On the corrections budget, I'm reasonably confident it's possible to cut costs safely if the state closes prisons and sustains or preferably doubles down on diversion and community supervision funding. However I'm not nearly so sanguine it would be safe to dramatically slash mental health spending, and my suspicion is that doing so would radically increase costs in other areas, particularly local jails and courts.

For those concerned that state budget cuts next year might harm public safety, don't worry about closing prisons. Worry about the consequences of reduced access to mental health treatment.

RELATED: See "Closing the Barn Doors" from Murray at Life at the Harris County Criminal Justice Center.


Hook Em Horns said...

Other states have done the same thing. This does not,necessarily mean a reduction in services, however, the burden to pay for them shifts from the State to the County or other municipality.

Anonymous said...

TDCJ policy is to release prisoners with a 10 day supply of meds. This is rarely done now, one of their proposals is to release them with no meds and just give them a copy of their med pass. Does anyone at TDCJ know that most MHMR's already have access to the TDCJ EMR and can print these med passes already? What a scary world this place would be if the heads talked to the hands doing the actual work..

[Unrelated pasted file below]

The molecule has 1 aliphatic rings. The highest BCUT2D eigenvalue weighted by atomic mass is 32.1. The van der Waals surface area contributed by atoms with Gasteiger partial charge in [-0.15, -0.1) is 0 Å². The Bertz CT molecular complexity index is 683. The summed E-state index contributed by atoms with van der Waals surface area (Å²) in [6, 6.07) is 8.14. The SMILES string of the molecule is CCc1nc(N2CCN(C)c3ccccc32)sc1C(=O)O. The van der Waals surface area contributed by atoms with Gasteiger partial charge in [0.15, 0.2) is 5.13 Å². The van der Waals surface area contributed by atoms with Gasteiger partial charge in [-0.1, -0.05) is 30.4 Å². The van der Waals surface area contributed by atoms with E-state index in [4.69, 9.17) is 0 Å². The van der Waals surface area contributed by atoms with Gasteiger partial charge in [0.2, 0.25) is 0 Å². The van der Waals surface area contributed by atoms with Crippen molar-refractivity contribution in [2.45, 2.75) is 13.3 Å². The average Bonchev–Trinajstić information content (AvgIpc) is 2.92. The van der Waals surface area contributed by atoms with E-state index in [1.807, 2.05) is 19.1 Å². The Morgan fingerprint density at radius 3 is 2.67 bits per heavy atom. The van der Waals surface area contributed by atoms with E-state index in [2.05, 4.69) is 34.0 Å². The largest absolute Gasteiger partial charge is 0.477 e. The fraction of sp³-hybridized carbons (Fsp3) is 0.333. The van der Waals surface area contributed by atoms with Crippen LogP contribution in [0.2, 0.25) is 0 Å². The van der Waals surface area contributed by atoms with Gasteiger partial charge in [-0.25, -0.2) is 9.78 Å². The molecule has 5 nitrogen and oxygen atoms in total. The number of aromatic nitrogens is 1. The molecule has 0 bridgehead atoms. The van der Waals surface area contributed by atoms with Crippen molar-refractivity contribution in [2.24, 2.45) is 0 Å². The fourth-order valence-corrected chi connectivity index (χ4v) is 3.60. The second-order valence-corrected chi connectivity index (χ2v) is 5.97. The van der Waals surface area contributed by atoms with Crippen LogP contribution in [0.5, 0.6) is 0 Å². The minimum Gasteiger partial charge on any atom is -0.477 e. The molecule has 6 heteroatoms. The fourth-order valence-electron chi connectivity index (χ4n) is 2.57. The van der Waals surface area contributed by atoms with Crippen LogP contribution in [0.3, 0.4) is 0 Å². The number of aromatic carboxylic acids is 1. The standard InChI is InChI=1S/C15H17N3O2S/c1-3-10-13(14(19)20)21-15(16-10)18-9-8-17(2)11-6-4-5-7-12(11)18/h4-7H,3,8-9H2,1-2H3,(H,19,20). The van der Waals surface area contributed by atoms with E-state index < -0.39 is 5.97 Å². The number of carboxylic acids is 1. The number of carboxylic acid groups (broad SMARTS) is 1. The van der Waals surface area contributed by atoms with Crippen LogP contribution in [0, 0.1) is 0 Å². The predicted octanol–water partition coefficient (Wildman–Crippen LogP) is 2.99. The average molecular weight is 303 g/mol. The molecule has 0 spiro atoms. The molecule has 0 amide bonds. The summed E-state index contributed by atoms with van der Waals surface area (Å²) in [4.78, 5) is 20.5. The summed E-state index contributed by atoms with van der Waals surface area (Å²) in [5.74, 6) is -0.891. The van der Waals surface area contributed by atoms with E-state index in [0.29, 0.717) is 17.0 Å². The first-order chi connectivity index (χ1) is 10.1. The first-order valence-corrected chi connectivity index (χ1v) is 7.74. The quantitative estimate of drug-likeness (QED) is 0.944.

Anonymous said...

1. Decreasing services offered takes the burden off of the front line and passes it on down the line to the community and jail/prison system.
2.It would be interesting to see an actual financial "sustainability data" of the proposed reduction and even the current status. I suspect it would be found that more money is really being spent.
3. The harm done by this mind set of our politicians contributes to the stigma of those individuals being different and therefore has ignored how MANY can be returned to become productive members society rather than becoming seen a burden. Their rights are being ignored